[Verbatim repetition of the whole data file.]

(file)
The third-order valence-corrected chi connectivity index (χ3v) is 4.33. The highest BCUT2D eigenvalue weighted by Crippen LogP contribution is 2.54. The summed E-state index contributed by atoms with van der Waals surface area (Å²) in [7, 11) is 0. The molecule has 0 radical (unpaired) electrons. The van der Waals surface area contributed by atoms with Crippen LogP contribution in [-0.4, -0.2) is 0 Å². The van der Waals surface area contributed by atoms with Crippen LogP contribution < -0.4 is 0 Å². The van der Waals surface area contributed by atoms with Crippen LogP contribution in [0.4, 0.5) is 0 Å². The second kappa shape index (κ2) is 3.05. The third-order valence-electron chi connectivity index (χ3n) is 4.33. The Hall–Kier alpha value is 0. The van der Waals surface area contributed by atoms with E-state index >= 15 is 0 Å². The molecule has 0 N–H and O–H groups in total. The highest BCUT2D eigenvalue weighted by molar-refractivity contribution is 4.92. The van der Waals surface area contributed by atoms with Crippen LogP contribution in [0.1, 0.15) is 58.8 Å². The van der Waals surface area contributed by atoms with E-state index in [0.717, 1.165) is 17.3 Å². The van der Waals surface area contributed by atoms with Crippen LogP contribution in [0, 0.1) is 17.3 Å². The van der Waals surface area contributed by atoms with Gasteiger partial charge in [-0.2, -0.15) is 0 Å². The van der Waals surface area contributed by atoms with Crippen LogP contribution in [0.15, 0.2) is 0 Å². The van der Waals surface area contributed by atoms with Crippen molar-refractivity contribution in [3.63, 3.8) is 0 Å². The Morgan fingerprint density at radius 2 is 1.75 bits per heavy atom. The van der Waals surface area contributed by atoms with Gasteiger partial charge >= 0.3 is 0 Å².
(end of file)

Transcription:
The third-order valence-corrected chi connectivity index (χ3v) is 4.33. The highest BCUT2D eigenvalue weighted by Crippen LogP contribution is 2.54. The summed E-state index contributed by atoms with van der Waals surface area (Å²) in [7, 11) is 0. The molecule has 0 radical (unpaired) electrons. The van der Waals surface area contributed by atoms with Crippen LogP contribution in [-0.4, -0.2) is 0 Å². The van der Waals surface area contributed by atoms with Crippen LogP contribution < -0.4 is 0 Å². The van der Waals surface area contributed by atoms with Crippen LogP contribution in [0.4, 0.5) is 0 Å². The second kappa shape index (κ2) is 3.05. The third-order valence-electron chi connectivity index (χ3n) is 4.33. The Hall–Kier alpha value is 0. The van der Waals surface area contributed by atoms with E-state index >= 15 is 0 Å². The molecule has 0 N–H and O–H groups in total. The highest BCUT2D eigenvalue weighted by molar-refractivity contribution is 4.92. The van der Waals surface area contributed by atoms with Crippen LogP contribution in [0.1, 0.15) is 58.8 Å². The van der Waals surface area contributed by atoms with E-state index in [0.717, 1.165) is 17.3 Å². The van der Waals surface area contributed by atoms with Crippen LogP contribution in [0, 0.1) is 17.3 Å². The van der Waals surface area contributed by atoms with Gasteiger partial charge in [-0.2, -0.15) is 0 Å². The van der Waals surface area contributed by atoms with Crippen LogP contribution in [0.15, 0.2) is 0 Å². The van der Waals surface area contributed by atoms with Crippen molar-refractivity contribution in [3.63, 3.8) is 0 Å². The Morgan fingerprint density at radius 2 is 1.75 bits per heavy atom. The van der Waals surface area contributed by atoms with Gasteiger partial charge >= 0.3 is 0 Å².